Pregnancy Myths, Dos, and Don'ts

Medically Reviewed by Jennifer Robinson, MD on August 22, 2021
6 min read

Your pregnancy has attracted plenty of well-meaning advice on what to avoid to maintain your health. So, what to believe (other than what your doctor tells you)?

The CDC says listeriosis, a food-borne illness with mild flu-like symptoms that can be overlooked, can result in premature delivery, miscarriage, severe illness, or death of the baby. The U.S. Department of Agriculture cautions that you not eat unpasteurized soft cheeses (and other unpasteurized dairy products), hotdogs, or lunch meat unless they have been properly cooked.

Cheeses made in the U.S. must be made from pasteurized milk (this process kills the listeria organism), so they are fairly safe. Imported, unpasteurized, or locally-made "natural" soft cheeses are potentially problematic. These may include Brie, Camembert, feta, goat, Montrachet, Neufchatel, and queso fresco. Listeria may also be found in unpasteurized semi-soft cheeses (slightly more solid cheeses that do not grate easily and are often coated with wax to preserve moisture and extend shelf life). Semi-soft cheeses include Asiago, blue, brick, Gorgonzola, Havarti, Muenster, and Roquefort.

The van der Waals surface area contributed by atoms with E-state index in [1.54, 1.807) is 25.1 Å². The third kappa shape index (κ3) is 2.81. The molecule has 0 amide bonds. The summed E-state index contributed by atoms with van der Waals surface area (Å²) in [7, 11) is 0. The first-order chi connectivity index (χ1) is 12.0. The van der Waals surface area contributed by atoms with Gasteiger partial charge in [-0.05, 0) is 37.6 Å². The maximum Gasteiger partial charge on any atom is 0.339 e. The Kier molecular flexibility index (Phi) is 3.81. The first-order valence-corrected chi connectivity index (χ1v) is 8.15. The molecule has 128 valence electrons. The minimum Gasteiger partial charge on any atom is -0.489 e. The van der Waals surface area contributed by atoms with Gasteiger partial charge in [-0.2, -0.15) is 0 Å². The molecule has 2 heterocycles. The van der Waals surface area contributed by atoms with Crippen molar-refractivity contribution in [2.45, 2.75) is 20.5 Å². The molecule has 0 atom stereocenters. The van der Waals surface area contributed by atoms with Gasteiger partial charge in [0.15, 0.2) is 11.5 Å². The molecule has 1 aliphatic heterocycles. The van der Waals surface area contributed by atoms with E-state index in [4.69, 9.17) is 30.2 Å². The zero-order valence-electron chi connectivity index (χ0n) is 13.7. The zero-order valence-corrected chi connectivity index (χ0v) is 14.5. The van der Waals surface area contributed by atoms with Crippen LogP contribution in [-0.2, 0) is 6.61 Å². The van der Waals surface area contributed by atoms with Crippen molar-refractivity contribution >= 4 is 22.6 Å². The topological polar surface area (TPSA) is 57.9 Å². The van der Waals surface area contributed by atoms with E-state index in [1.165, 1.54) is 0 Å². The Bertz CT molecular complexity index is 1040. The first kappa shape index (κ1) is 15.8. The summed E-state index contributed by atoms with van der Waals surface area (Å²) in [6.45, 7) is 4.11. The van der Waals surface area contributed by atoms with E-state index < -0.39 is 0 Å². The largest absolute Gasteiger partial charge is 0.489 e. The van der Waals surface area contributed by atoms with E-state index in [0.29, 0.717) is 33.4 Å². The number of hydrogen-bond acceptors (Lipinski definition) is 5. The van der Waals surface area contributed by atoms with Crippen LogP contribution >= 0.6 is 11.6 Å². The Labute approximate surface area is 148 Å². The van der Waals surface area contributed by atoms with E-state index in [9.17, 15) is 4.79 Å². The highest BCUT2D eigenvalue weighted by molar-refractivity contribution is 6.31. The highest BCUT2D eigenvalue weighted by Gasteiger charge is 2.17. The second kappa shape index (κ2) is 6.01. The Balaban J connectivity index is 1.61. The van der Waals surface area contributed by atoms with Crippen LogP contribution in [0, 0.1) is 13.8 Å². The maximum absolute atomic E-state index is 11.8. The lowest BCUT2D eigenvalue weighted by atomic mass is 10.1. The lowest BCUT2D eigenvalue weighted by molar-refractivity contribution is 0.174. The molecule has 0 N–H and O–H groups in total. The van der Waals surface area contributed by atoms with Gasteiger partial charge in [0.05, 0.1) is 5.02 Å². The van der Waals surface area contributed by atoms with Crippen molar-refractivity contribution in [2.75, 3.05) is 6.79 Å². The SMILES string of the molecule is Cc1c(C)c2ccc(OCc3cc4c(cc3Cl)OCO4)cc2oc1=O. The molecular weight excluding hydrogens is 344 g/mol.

Cheddar, mozzarella, cream cheese, and cottage cheese are fine.

The FDA has said most common sweeteners, including those found in diet sodas, are safe to use in moderation during pregnancy. They include aspartame (NutraSweet and Equal), sucralose (Splenda), saccharin (Sweet'N Low), acesulfame potassium, neotame, and advantame. Saccharin is the exception. Avoid it during pregnancy.

Most studies show no adverse effects from three or four cups of coffee per day during pregnancy. Still, some doctors and midwives are cautious and point to studies linking java to attention deficit hyperactivity disorder (ADHD) and migraines. There are some data that suggest that large amounts of caffeine lead to low-birth-weight babies.

However, if you choose to drink coffee, moderation is key. "Sometimes it's harder on you to quit entirely," Dolan says. "Pregnancy is hard enough on you."

Many herbal teas are safe during pregnancy, but you should be cautious. Large amounts of some herbs such as peppermint and red raspberry leaf are thought to cause contractions and increase the risk of preterm labor. While pregnant, be sure to steer clear of teas that have unfamiliar ingredients; instead, look for those teas that are made from ingredients that are a part of your normal diet (like orange extract). Remember that "natural" doesn't always mean "safe." If you are unsure, talk to your doctor.

The 2015-2020 Dietary Guidelines for Americans advise pregnant, nursing, or even women considering having children, to eat 2-3 servings (8-12 ounces) of certain varieties of seafood each week in order to protect developing babies from high levels of potentially brain-damaging mercury.